South Norwood could be to your benefit. Croydon Music Jam, being staged at Stanley Halls, South Norwood Hill, between noon and 5pm on Thursday, 11 June, promises a session of mixing, jamming and master classes – and, best

of all, it’s free and you don’t need to book, just turn up. Aimed at 13- to 19-yearolds, classes will give tips on a range of subjects, including the latest musicmaking computer software, the music business and lyric writing And attendees will be

able to get information on relevant competitions, studios, local performance opportunities and music tuition. For more information, visit www.myspace.com/ croydonmusicjam or send an email to arts@

croydon.gov.uk

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www.croydon.gov.uk

37,000

yourfinances 25 people are receiving assistance with council tax and housing payments, and the number is growing. www.croydoncrunch.org

Leading the way in addressing the challenges of the recession Many residents will be relieved to hear that when they are affected by the recession, Croydon has some of the best aid services in the country. One of the most unfortunate consequences of the current recession is the loss of income being experienced by many local people. The loss of income can be as a result of redundancy; an enforced reduction in working hours or pay; a change in financial circumstances, such as a loss in the value of savings and investments; or a combination of these factors. These circumstances can be especially challenging for people who are reliant on savings and investments as either the main, or a major, source of income – for example older residents

who have retired. Inevitably, when a reduction in income occurs, one of the most difficult things to deal with is keeping on top of the cost of living. In previous articles we have tried to suggest how residents can seek assistance with debt and fuel bills. However, there is also the potential for assistance with council tax and housing payments. More than 37,000 customers are receiving help at present, with the number rising by 4,000 over the previous 12 months, the largest annual increase. And it is likely that, as the recession bites,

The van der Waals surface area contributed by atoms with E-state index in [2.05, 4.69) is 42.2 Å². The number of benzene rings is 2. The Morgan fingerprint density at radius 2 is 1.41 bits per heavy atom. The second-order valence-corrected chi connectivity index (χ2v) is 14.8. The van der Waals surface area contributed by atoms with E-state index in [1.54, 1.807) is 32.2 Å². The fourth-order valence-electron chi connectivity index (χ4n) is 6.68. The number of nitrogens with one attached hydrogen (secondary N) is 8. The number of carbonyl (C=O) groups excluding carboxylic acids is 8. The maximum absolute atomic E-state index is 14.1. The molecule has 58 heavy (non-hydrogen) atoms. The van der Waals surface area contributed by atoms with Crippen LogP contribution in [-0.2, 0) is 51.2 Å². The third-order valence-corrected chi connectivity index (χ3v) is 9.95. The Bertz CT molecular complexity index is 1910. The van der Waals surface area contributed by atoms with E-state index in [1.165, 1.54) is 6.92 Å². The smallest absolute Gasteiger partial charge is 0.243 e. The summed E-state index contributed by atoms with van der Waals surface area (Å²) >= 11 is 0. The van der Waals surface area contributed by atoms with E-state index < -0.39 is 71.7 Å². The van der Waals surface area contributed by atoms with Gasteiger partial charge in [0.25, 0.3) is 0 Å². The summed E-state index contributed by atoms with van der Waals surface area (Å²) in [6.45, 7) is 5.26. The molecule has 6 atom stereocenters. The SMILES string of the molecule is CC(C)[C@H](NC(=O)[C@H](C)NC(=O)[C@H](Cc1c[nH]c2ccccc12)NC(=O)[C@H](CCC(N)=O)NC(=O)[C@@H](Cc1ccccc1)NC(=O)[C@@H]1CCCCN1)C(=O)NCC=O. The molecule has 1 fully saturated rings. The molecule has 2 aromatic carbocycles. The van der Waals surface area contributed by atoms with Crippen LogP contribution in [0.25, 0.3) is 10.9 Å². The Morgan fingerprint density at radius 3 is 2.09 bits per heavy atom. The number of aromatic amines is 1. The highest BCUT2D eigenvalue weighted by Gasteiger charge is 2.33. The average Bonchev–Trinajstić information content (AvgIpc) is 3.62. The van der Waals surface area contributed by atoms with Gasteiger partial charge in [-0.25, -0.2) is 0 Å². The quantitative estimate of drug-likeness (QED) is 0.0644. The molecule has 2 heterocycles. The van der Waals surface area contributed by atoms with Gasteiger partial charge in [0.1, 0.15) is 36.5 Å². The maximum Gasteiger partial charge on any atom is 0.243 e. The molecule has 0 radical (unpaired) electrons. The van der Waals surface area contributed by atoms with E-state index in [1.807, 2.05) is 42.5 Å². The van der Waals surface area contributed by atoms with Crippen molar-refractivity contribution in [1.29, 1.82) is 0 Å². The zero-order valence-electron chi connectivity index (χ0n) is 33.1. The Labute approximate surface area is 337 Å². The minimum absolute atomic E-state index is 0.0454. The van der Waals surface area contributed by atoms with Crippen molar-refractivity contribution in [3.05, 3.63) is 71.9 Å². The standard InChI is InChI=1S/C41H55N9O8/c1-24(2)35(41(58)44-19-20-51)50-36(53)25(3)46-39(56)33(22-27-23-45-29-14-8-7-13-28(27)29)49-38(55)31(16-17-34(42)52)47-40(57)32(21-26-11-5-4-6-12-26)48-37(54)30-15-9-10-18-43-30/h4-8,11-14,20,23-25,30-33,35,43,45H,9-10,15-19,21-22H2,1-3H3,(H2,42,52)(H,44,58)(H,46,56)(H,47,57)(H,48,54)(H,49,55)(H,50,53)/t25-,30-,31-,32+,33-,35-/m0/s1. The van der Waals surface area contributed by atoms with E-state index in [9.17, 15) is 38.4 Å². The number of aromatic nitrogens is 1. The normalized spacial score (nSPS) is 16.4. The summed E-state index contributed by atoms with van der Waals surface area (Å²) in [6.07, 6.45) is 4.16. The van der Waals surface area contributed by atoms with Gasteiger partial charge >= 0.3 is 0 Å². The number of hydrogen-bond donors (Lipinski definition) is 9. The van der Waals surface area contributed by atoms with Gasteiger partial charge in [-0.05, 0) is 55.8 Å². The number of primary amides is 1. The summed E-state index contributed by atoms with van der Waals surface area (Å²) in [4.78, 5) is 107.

the number of eligible customers is projected to continue to rise, at least in the short term. Making an application Residents in private rented accommodation, and council and housing association tenants, can apply both for council tax and housing benefits. Owner-occupiers can apply for council tax benefits. Only residents with less than £16,000 capital are eligible to make such claims. In order to make the process faster and easier for customers, a number of options is available: • on-line: using the benefit claim

calculator and application form at https://

croydonclaims. teamnetsol.com/ index.jsp • f ace-to-face: by paying a visit to Access Croydon at Taberner House, Park Lane (open Monday to Friday, 8.30am to 4.45 pm); • home visit: you can arrange an assessment in your home by contacting the visiting service on 020 8667

8336; • by telephone: call 020 8726 7000 – the service is available on Monday (8am to 6.45 pm) and Tuesday to Friday (8am to 6pm).

Additional services As well as the housing and council tax benefits team, a number of other services can potentially assist those who have experienced a reduction income: Welfare benefits team (free confidential welfare rights advice) Tel: 0800 731 5920 (Monday 2 to 7pm; Wednesday 11am to 2pm; Friday 9am to noon). Citizens Advice Bureau (for legal, money and welfare benefits issues) Thornton Heath Citizens Advice Bureau

Tel: 020 8684 2236 Addington Citizens Advice Bureau

Tel: 01689 846890 www.croydoncab.org.uk Croydon Savers Credit Union (a savings and loans cooperative offering members access to ethical savings and affordable credit)

Tel: 020 8760 5711 www.credit-union@croydon.gov.uk Your Money Matters Project (financial advice for older residents) Tel: 020 8681 2061